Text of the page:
It was led by Northland primary health organisation, Mahitahi Haoura. Its nurse director, Josephine Davis, said 95 nurses attended from general practices and Māori health providers from all over Tai Tokerau. More than 120 nurses were involved in total, including presenters and planners. “That is a huge response. Most of these nurses gave up their own time in the weekend to be there.”
‘Northland has some of the worst diabetes and heart health outcomes in New Zealand, particularly among Māori. Nurses were asking for support in this area.’
She said Mahitahi Hauora believed nurses needed more support to tackle diabetes and heart health, which were a huge problem in the region. “Northland has some of the worst diabetes and heart health outcomes in New Zealand, particularly among Māori. Nurses were asking for support in this area.”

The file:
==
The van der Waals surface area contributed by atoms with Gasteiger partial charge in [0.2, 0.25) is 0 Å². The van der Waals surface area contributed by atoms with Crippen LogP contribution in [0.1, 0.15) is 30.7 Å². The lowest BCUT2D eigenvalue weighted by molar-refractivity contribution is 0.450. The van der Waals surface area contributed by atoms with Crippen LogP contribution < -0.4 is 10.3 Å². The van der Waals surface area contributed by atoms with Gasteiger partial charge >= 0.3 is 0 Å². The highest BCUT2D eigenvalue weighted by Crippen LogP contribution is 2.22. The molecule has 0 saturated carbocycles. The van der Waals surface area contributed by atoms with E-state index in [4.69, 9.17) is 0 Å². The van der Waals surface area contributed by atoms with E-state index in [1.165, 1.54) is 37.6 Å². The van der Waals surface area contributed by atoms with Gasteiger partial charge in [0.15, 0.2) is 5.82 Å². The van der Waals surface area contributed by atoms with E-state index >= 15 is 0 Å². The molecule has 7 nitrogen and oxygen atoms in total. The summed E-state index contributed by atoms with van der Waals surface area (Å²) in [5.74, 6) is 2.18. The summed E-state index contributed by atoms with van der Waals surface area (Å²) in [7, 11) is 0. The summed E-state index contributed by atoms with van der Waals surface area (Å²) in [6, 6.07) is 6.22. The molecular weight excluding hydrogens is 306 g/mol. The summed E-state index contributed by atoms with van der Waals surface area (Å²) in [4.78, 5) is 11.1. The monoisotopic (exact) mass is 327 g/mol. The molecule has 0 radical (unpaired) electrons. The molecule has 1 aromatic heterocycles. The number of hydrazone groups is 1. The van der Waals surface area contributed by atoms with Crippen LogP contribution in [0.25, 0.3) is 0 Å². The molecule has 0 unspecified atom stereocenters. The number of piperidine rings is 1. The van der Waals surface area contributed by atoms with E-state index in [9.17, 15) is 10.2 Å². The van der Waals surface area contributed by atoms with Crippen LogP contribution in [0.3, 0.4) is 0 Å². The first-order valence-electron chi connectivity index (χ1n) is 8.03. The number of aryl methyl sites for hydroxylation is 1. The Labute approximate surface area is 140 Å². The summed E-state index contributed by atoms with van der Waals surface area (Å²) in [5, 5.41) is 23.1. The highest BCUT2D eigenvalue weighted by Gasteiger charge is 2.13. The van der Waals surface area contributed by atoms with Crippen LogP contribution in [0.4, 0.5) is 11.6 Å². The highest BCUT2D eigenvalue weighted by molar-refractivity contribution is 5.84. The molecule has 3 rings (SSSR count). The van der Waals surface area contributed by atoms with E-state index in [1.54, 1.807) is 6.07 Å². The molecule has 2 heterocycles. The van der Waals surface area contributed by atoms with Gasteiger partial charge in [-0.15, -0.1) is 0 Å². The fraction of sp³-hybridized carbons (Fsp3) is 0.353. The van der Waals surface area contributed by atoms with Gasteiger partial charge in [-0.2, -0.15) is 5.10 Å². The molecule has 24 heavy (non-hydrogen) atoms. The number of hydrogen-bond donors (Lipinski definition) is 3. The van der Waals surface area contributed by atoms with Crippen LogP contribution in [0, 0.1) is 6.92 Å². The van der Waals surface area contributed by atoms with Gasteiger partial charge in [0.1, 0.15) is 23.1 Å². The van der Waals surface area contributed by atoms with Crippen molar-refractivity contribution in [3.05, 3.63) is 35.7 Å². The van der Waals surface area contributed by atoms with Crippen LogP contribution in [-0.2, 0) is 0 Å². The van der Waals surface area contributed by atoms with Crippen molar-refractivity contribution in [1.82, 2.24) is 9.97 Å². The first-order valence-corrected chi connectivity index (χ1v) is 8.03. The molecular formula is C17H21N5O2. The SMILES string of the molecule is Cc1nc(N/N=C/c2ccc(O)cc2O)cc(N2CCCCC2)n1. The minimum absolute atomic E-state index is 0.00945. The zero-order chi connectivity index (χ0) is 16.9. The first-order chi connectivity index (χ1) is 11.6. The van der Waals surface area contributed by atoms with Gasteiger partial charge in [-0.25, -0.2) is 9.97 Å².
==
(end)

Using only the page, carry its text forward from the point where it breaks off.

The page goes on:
New Northland District Health Board chief nurse Maree Sheard urged nurses to step forward as leaders. “What we need are leaders stepping forward who have the knowledge and the confidence to be able to say ‘I can do this’,” she said. “This is our time. We can step up. But we need to have that knowledge, the confidence and the frameworks to support us.”
The day included an interview with a Māori man about his experiences with type 2 diabetes and a presentation on the “predict” tool used in primary health care to screen and manage patients with diabetes and heart conditions.
Mahitahi Hauora nurse director Hemaima Reihana-Tait spoke about the importance of mauri ora – connecting with patients.